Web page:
Thomas Gainsborough and the Theatre

The exhibition opening at the Holburne Museum in Bath on the 5th of October will help to show the importance that theatre, the arts and Thomas Gainsborough (1727-1788) meant to each other, but unfortunately much of the contribution of this major 18th century painter to the theatre has been lost.


Gainsborough’s first love was the English landscape, but in order to make a living he had to paint the portraits desired by the fashionable and wealthy. He eventually managed to combine the two, portraying his sitters in natural settings that either represented their own lands or an idealised arcadia, probably influenced by the foliate and floribundant extravaganzas of Watteau.


The impressive portrait of the actress Sarah Siddons, painted in 1785, is probably the best known of Gainsborough’s theatre linked works, and is shown here together with portraits of the actor David Garrick and the theatre manager George Colman.  The recently accredited portrait of dancer Auguste Vestris is also present, although not that of his equally illustrious father Gaëtan Vestris, nor the celebrated portrait of his dancing partner Giovanna Baccelli.


We know that Gainsborough produced transparent paintings for the Hanover Square concert room owned by his friend Johan Christian Bach, whose portrait he also painted, and it is clear from his letters that composers and performers were prominent in his social circle, together with other painters.  It is likely to have been through these social connections that he was asked to paint two figures representing Music and Dancing for the side wings at the Opera House, as well as a “fine figure” of Comic Dancing. When these were replaced by Corinthian columns in 1784 the Morning Herald reported: ‘The two sweet figures painted by Mr Gainsborough which were placed on each side of the Opera Stage, are removed, and in their stead two Corinthian pillars are reared, so that it may be said Architecture has usurped the place of Painting’.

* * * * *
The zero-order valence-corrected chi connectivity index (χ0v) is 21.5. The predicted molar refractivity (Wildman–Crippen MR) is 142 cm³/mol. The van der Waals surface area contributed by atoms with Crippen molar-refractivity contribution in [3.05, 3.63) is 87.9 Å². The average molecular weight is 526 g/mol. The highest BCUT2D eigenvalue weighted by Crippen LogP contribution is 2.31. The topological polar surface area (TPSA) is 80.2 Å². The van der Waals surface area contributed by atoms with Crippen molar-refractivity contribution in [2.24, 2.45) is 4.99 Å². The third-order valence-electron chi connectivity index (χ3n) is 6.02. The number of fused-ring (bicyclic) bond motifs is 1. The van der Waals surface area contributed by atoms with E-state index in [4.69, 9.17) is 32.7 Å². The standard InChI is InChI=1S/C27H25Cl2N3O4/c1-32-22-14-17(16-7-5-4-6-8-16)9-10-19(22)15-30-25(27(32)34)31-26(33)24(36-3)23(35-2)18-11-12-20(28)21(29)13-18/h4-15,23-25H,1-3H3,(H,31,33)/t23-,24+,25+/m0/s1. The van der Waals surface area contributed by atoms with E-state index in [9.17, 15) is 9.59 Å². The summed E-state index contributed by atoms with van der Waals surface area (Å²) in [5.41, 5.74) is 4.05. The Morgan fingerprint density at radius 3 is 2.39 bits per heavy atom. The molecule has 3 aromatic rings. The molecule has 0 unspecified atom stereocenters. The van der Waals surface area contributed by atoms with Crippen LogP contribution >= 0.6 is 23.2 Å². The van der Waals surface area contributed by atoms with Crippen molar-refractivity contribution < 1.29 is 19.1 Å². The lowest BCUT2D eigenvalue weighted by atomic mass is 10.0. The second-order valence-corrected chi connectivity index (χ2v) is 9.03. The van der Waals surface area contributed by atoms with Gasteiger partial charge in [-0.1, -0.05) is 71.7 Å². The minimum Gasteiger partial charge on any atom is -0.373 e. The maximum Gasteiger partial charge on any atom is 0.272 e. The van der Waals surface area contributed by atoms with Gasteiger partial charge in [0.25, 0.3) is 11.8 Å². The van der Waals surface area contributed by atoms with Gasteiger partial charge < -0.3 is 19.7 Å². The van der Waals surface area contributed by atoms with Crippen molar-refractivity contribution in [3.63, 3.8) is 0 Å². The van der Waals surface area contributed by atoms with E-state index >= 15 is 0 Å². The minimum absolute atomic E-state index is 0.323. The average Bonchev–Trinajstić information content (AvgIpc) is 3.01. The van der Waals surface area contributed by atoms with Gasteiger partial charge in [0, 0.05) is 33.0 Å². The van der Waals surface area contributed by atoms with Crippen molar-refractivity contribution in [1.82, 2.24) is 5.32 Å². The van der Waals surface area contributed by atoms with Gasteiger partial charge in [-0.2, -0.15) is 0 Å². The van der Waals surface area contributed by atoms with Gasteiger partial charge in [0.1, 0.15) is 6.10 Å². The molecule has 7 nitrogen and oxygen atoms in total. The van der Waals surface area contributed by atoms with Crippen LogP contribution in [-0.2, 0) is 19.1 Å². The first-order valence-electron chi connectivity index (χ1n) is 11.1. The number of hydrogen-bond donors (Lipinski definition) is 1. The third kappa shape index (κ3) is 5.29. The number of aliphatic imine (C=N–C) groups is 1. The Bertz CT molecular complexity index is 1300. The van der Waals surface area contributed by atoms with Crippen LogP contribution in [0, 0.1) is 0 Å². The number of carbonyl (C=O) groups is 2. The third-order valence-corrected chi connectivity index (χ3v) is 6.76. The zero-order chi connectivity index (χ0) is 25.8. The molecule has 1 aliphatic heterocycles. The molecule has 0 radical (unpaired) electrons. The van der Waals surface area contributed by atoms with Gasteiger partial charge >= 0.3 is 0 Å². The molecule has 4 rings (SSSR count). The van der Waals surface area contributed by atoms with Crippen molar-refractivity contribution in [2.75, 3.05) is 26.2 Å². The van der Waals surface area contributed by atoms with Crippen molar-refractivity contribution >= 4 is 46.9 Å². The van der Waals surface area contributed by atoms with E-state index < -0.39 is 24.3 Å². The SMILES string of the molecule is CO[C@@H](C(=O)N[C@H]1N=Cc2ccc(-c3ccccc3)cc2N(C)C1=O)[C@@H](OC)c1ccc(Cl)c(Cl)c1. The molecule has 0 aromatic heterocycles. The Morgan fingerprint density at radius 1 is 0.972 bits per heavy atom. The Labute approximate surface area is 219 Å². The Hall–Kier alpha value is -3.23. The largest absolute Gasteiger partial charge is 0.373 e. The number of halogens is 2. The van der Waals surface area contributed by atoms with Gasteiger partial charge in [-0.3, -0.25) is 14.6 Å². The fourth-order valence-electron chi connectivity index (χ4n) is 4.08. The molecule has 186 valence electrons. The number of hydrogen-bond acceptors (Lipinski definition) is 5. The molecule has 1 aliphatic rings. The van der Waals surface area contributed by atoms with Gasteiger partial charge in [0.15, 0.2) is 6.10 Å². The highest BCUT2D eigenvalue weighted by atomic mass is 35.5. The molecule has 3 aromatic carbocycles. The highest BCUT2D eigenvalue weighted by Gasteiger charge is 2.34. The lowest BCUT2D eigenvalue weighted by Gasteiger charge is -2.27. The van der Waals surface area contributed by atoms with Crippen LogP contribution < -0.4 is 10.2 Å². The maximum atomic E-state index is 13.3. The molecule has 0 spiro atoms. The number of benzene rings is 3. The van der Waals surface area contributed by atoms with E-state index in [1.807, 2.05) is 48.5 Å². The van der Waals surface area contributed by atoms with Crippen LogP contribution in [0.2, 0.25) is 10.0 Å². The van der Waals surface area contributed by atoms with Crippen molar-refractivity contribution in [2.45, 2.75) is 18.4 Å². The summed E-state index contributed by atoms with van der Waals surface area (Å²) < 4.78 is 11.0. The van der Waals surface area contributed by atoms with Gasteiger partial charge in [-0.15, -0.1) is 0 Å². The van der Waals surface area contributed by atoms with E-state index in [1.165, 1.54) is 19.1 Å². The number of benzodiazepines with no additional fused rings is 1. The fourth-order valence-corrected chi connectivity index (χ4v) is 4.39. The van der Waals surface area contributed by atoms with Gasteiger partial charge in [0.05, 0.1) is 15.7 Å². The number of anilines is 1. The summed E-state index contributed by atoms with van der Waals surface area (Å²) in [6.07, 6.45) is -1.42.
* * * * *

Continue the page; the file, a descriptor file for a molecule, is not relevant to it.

Another significant theatrical portrait missing from this exhibition is the 1781 portrait of Mrs Mary Robinson, known as ‘Perdita’, her most celebrated role at the time. Commissioned by George, Prince of Wales (later to be George IV) when she was briefly his mistress (his portrait and letter can just be distinguished in her hand), by the time that Gainsborough had completed the portrait she had been abandoned to her acting and her poetry.


The Gainsborough and the Theatre exhibition explores the ideas of celebrity, performance and friendship in the theatrical circles of 18th century Bath and London, bringing together a fascinating collection which includes works by other artists as well as satires, playbills theatre drawings and other items from private collections across the UK.